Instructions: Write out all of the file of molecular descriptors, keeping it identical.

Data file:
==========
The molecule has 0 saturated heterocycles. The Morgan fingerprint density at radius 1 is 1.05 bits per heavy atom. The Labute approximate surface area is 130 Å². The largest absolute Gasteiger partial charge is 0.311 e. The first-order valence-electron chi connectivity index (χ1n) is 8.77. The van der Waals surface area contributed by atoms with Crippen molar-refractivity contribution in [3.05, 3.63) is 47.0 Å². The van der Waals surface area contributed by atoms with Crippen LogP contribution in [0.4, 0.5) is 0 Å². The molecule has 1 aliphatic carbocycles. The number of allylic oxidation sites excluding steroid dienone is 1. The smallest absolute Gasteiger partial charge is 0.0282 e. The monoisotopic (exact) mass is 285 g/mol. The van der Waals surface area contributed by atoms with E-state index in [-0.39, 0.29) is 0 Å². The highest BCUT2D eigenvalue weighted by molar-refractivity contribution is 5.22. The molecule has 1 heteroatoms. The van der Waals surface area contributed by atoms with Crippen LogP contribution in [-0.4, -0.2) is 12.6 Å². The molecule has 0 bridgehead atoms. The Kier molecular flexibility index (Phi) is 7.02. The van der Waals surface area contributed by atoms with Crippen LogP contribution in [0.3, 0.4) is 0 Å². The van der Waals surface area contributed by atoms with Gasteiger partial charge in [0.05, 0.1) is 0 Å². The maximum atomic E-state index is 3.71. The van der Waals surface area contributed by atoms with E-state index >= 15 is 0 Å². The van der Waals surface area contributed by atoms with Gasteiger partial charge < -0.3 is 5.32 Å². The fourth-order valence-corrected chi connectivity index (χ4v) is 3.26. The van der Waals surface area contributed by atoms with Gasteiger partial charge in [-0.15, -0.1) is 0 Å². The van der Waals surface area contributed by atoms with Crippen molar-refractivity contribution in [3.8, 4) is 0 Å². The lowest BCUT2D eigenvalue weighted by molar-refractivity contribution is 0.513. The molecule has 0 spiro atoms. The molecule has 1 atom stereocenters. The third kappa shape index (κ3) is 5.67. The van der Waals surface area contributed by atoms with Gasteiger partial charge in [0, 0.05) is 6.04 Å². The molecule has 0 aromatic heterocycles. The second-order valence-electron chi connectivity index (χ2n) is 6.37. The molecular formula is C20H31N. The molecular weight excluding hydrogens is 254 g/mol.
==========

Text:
The molecule has 0 saturated heterocycles. The Morgan fingerprint density at radius 1 is 1.05 bits per heavy atom. The Labute approximate surface area is 130 Å². The largest absolute Gasteiger partial charge is 0.311 e. The first-order valence-electron chi connectivity index (χ1n) is 8.77. The van der Waals surface area contributed by atoms with Crippen molar-refractivity contribution in [3.05, 3.63) is 47.0 Å². The van der Waals surface area contributed by atoms with Crippen LogP contribution in [0.4, 0.5) is 0 Å². The molecule has 1 aliphatic carbocycles. The number of allylic oxidation sites excluding steroid dienone is 1. The smallest absolute Gasteiger partial charge is 0.0282 e. The monoisotopic (exact) mass is 285 g/mol. The van der Waals surface area contributed by atoms with E-state index in [-0.39, 0.29) is 0 Å². The highest BCUT2D eigenvalue weighted by molar-refractivity contribution is 5.22. The molecule has 1 heteroatoms. The van der Waals surface area contributed by atoms with Crippen LogP contribution in [-0.4, -0.2) is 12.6 Å². The molecule has 0 bridgehead atoms. The Kier molecular flexibility index (Phi) is 7.02. The van der Waals surface area contributed by atoms with Crippen LogP contribution in [0.3, 0.4) is 0 Å². The van der Waals surface area contributed by atoms with Gasteiger partial charge in [0.05, 0.1) is 0 Å². The maximum atomic E-state index is 3.71. The van der Waals surface area contributed by atoms with E-state index >= 15 is 0 Å². The van der Waals surface area contributed by atoms with Gasteiger partial charge < -0.3 is 5.32 Å². The fourth-order valence-corrected chi connectivity index (χ4v) is 3.26. The van der Waals surface area contributed by atoms with Gasteiger partial charge in [-0.15, -0.1) is 0 Å². The van der Waals surface area contributed by atoms with Crippen molar-refractivity contribution in [3.8, 4) is 0 Å². The lowest BCUT2D eigenvalue weighted by molar-refractivity contribution is 0.513. The molecule has 0 spiro atoms. The molecule has 1 atom stereocenters. The third kappa shape index (κ3) is 5.67. The van der Waals surface area contributed by atoms with Gasteiger partial charge in [0, 0.05) is 6.04 Å². The molecule has 0 aromatic heterocycles. The second-order valence-electron chi connectivity index (χ2n) is 6.37. The molecular formula is C20H31N. The molecular weight excluding hydrogens is 254 g/mol.